Date published: 
28 June 2022
Media type: 
Media release
Audience: 
General public

Today, 28 June, is International Neonatal Screening Day, a day that celebrates the birthday of Dr Robert Guthrie, the American microbiologist who introduced the first dried bloodspot testing for rare disease.

Australian babies have been screened using Guthrie’s method since the 1960s. Each year, one in every 1000 Australian babies is diagnosed with a severe and life-threatening rare disease that would have gone undetected without newborn bloodspot screening.

The Albanese Government is committed to making Australia’s Newborn Screening Programs world class, which will save lives and deliver better care.

Australia’s screening program once led the world, but in recent times hasn’t delivered consistently for all Australians. We need to increase the number of conditions screened for all newborns no matter where they live. Falling behind can lead to delays in diagnosis of life-long health conditions and avoidable deaths.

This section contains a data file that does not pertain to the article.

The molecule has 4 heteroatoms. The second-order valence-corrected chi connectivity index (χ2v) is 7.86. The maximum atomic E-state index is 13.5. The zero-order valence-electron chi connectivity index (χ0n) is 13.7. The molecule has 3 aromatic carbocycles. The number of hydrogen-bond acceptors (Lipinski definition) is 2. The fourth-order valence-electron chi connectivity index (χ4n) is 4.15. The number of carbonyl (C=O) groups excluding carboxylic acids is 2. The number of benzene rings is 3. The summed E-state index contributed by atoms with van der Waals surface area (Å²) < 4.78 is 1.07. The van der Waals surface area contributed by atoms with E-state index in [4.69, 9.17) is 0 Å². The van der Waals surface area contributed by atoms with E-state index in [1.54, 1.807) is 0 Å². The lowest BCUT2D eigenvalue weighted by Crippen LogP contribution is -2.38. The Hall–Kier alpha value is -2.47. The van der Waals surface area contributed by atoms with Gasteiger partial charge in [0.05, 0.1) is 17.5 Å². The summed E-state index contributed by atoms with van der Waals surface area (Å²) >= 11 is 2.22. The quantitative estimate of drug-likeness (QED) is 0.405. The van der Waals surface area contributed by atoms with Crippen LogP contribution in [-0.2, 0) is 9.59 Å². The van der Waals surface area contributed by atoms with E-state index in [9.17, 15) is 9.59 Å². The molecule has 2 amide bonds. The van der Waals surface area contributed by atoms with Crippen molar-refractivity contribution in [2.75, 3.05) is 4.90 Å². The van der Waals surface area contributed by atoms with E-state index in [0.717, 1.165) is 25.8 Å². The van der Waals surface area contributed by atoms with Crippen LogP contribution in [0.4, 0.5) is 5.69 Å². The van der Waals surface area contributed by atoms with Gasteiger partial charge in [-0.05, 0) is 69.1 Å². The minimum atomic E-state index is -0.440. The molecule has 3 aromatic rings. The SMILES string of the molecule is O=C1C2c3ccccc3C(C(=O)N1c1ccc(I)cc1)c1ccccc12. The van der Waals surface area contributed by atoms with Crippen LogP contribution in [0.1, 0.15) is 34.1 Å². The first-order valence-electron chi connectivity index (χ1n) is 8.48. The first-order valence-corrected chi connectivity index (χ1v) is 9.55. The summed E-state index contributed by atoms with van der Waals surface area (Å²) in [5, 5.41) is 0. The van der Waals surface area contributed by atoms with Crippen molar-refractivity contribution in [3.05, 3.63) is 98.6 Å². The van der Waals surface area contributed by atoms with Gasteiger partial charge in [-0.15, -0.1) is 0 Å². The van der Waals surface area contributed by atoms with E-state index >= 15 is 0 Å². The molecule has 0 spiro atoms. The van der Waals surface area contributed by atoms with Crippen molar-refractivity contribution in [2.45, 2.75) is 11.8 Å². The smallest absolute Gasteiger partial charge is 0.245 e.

The Government is committed to investing $38.4 million over four years to ensure consistency in screening across all states and territories, and expand programs in line with international best practice.

In a major milestone, Severe Combined Immunodeficiency (SCID) has been recommended for inclusion in state and territory newborn bloodspot screening programs. SCID is a serious, life-limiting condition and early diagnosis by newborn screening allows for treatment to be undertaken before infections cause complications.

Over the coming months, newborn bloodspot screening programs will be reviewed and reformed. The Department of Health and Aged Care has already started this work in collaboration with key partners. The Department will be consulting widely and working closely with state and territory governments to ensure program expansion is implemented effectively. More details on this consultation process will be available soon.

QUOTES FOR ATTRIBUTION TO MINISTER BUTLER

“The Albanese Government will put an end to this testing lottery by introducing a universal screening program.

“Parents can be confident that no matter which hospital their child is born in their baby will be fully screened for rare conditions.

“The Albanese Labor Government is working with the States and Territories to deliver a better national newborn screening program, including a regular process to update screened conditions on expert advice.”

Ministers: